There was much to ponder on and unpack – the idea of critic as a mediator, the differences between criticism and reviewing, understanding, judgement, objectivity.

Peter Holland talked about “reviewing for history”:

I want to know that moment.

He had an appropriately Shakespearean reference on hand  to explain the role of the critic “to help other people see best”:

See better, Lear.

Wystan Curnow’s sense is that:

The really dedicated critic is full of desire for the work.

Both have difficulties with the word “critic” and people’s perception of it. “The word is a slippery one” said Peter.

It’s so easy to be rude …sneering puns and jokes, that’s the reviewer showing off.

Neither felt it necessary to be a “put the boot in” kind of critic. Both prefer the critic’s role to be one of explanation, elucidation, focus, and mediation.

Wystan said:

What you don’t write about is in itself a judgement.

In Auckland Writers Festival sessions, not only do you come away wanting to read – or re-read – the books by the presenters, you get some topnotch reading tips. Peter’s suggestions:

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Auckland Writers Festival

Survival is insufficient – Emily St John Mandel at the Auckland Writers Festival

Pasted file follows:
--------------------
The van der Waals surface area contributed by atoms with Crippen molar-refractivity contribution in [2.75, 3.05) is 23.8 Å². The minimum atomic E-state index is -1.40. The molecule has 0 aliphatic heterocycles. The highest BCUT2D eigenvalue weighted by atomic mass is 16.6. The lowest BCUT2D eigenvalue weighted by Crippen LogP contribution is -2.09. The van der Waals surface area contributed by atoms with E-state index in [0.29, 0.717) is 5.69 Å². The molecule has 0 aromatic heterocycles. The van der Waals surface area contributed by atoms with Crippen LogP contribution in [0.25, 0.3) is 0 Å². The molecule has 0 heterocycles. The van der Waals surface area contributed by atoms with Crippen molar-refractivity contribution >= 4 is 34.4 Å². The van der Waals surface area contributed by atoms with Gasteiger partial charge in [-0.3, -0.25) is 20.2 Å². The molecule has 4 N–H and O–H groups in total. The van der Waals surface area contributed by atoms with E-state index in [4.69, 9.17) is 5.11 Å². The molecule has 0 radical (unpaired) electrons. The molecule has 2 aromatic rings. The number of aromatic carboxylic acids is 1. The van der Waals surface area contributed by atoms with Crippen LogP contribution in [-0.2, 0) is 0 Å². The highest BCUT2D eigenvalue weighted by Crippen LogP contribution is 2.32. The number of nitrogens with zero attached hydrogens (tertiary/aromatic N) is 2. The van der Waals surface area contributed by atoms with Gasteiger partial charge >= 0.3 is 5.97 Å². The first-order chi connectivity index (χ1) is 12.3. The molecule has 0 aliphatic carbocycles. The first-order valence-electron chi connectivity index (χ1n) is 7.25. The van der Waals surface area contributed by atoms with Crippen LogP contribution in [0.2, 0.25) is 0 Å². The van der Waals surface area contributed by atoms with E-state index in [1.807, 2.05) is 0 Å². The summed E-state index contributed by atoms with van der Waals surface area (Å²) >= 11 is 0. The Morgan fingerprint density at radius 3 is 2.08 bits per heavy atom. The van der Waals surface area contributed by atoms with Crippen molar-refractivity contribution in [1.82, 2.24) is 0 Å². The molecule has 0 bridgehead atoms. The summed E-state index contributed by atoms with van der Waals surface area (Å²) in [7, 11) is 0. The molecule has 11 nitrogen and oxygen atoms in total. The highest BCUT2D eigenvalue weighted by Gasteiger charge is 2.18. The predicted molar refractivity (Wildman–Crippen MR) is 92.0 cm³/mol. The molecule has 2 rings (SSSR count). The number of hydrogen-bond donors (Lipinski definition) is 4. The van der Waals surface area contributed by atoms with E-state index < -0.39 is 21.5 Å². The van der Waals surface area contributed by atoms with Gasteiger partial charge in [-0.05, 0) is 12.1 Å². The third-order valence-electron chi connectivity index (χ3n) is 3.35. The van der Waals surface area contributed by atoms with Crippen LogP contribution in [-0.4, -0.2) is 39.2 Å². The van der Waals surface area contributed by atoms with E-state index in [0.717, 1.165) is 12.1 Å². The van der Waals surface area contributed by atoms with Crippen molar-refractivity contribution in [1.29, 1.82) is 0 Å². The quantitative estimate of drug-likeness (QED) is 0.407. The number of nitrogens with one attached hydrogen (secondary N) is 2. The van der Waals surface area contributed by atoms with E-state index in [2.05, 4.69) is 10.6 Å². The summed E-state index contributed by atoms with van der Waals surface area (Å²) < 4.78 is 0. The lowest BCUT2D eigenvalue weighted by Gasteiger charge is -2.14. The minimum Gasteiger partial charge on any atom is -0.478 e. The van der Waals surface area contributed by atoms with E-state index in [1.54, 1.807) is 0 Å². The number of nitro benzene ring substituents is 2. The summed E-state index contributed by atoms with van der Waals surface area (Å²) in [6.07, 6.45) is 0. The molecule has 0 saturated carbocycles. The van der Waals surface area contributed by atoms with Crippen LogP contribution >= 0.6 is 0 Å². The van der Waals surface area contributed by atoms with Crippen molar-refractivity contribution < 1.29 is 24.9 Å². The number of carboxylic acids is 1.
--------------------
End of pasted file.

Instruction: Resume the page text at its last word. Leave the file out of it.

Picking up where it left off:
Cover of Station Eleven, by Emily St. John MandelTalk to me about the future!

Talk to me about the end of the world; about plagues and the collapse of civilisation. Talk to me about fame and dead ends and the different ways people find themselves stranded; talk to me about the art people make in order to stay alive, stay human, because survival is insufficient.

This is Emily St John Mandel’s latest book, Station Eleven. Full disclosure, I had not heard of Emily St John Mandel before I opened the programme for the Auckland Writers Festival, but the synopsis of her book grabbed me. Set in part twenty years after the end of the ‘era when it was possible to press a series of buttons on a telephone and speak with someone on the far side of the earth’ and in partly in the time before, Station Eleven is almost definitely going to make it into my Best Books of 2015 list.